The problem with vagina cleaning fads

BY Mollie Davies

15th Apr 2021 Wellbeing

The problem with vagina cleaning fads

We spoke with Channel 4's The Sex Clinic Dr Naomi Sutton, on why  brands that offer "fresh smelling vaginas" might not be as harmless as they seem

Brands like FemFresh and Vagisil have been available in our high street shops for over four decades. Priding themselves on improving intimate health and offering expert advice, these brands are frequently trusted by young people and adults alike. But are they as harmless as they seem?

The dangers behind such products are actually more common than you may think at first glance.

People with vulvas flock to them because they claim to offer “fresh smelling vaginas”, they also offer to balance the pH in and around your vulva. This naturally makes us believe that we need to solve some sort of problem with their products.

Amongst a wide variety of concerning products are vanilla clementine-scented no-sweat-wipettes in the most colourful confetti packaging. These “cute” products are especially targeted towards vulnerable teens who may be experiencing hormonal changes for the first time, unaware what harm this is doing to both their self-confidence and body.

We spoke with Dr Naomi Sutton, Consultant Physician in Sexual Health, and in house doctor for Channel 4's The Sex Clinic, to discuss the real harm such products are creating.

Here are five reasons why you should avoid purchasing products that offer to cleanse, balance and scent your vulva.

Illustration of woman hugging herself

Even the wording is unsettling

A name like “FemFresh” insinuates that our vulva is a naturally unclean area. Dr Sutton explains the uncomfortable tension that such wording causes, as though we need to “prepare our vulvas and vaginas for someone else to approve of them.” Further, Dr Sutton says that there is not the same pressure for scrotums to smell of peaches and cream so why put this pressure on vulvas?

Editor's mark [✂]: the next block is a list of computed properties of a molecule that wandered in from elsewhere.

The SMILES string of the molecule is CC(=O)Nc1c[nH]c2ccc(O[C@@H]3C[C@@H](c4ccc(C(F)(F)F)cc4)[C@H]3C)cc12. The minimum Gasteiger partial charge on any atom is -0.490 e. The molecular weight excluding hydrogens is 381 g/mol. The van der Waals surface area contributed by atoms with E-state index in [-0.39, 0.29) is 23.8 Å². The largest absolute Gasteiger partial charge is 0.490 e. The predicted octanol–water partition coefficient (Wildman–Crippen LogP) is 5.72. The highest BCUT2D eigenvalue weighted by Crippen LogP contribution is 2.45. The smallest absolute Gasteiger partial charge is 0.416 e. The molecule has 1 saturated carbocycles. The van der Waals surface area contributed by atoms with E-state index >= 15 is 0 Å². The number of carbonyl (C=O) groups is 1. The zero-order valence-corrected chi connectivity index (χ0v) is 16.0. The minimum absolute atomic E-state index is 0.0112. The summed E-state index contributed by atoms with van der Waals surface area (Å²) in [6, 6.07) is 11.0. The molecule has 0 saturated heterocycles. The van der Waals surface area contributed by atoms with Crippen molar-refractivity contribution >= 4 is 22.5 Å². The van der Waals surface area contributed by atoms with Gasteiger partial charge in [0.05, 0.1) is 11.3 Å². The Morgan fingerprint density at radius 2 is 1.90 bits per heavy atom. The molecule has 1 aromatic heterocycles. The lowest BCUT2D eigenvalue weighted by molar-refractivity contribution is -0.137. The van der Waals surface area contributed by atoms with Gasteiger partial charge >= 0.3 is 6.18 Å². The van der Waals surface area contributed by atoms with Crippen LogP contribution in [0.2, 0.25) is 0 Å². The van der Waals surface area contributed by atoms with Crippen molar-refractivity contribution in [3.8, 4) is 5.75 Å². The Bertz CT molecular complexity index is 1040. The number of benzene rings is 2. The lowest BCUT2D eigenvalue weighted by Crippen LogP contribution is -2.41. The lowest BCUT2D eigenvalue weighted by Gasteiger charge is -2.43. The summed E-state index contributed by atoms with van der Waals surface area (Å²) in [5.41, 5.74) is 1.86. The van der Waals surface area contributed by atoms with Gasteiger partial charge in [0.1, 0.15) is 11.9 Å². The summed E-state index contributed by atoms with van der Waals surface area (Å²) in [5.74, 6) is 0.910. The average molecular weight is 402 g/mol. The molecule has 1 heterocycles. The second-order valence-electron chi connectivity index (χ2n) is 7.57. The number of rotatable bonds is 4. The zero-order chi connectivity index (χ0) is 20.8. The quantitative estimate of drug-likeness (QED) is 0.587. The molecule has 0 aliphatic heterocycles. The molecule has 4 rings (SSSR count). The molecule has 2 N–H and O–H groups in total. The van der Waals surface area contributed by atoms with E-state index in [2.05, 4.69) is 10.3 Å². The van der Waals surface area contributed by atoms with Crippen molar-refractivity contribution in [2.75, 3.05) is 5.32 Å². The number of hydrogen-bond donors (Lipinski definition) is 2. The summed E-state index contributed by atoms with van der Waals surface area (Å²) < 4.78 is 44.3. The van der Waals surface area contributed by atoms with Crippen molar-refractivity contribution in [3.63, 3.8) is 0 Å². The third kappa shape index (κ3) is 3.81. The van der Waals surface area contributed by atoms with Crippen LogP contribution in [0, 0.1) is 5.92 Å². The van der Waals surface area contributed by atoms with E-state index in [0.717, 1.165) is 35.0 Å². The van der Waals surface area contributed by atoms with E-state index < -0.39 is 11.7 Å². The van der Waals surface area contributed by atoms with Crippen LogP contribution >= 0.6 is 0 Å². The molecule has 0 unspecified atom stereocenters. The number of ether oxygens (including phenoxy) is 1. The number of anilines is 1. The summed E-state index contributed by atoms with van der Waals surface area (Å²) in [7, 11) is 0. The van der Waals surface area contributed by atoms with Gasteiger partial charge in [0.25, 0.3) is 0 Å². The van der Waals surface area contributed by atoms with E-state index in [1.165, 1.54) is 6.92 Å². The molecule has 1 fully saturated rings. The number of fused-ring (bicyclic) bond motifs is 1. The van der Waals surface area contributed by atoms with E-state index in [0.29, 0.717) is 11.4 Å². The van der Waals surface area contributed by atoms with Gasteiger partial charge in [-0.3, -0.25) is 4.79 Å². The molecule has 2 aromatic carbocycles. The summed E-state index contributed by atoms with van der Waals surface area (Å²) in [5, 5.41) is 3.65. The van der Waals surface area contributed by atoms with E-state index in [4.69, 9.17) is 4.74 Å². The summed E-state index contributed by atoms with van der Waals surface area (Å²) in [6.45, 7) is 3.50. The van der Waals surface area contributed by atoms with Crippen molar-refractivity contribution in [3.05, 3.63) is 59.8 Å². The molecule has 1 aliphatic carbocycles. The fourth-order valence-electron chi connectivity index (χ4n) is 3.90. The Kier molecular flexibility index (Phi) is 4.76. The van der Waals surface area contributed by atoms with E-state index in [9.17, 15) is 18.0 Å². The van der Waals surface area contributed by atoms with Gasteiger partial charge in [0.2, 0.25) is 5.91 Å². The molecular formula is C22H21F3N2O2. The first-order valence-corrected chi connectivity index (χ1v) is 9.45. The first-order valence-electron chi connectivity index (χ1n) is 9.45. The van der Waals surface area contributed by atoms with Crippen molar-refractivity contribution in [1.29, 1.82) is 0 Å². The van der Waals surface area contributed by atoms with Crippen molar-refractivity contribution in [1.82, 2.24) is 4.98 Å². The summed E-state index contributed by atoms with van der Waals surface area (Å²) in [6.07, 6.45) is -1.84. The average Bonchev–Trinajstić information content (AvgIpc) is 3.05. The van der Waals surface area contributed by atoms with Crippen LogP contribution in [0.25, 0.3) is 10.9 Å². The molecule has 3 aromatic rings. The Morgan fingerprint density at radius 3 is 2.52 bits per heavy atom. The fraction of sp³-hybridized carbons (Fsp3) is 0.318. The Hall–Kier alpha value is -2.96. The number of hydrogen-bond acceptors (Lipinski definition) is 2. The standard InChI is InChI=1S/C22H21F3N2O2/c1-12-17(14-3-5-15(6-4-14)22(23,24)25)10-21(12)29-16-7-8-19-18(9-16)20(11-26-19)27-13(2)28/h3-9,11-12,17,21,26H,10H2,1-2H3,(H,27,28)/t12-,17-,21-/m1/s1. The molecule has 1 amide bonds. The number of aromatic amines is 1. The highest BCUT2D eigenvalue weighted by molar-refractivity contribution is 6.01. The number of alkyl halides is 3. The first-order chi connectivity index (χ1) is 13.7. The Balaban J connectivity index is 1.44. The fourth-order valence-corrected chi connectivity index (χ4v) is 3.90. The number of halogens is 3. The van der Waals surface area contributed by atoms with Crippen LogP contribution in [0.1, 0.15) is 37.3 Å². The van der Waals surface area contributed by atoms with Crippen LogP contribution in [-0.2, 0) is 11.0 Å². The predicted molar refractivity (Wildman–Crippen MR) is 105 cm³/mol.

Fortunately, we are seeing an increase in body positivity, but there is still so far to go. Dr Sutton explained that brands who produce big marketing campaigns around “cleansing” vulvas “only exacerbate these feelings of shame and insecurity some women and girls have about their genitals.”

They can really disrupt your vagina

Dr Sutton explains how the “vagina is a delicately balanced microbiome with healthy bacteria present to help prevent infection.”

Products that encourage us to wash inside our vaginas—known as douching, or wash our vulvas as frequently as we would our face, only encourage interruption of our healthy bacterias. This can lead to bacterial vaginosis, which Dr Sutton says leads on to an unhealthy washing cycle because of the fishy smell and brightly coloured discharge it produces.

Most products in these ranges are highly scented, which is largely the reason they are so attractive to many. Any sort of perfumed product can cause irritation to the skin, especially when being applied to such a delicate area, and lead to a lot of discomfort.

"Any sort of perfumed product can cause irritation to the skin"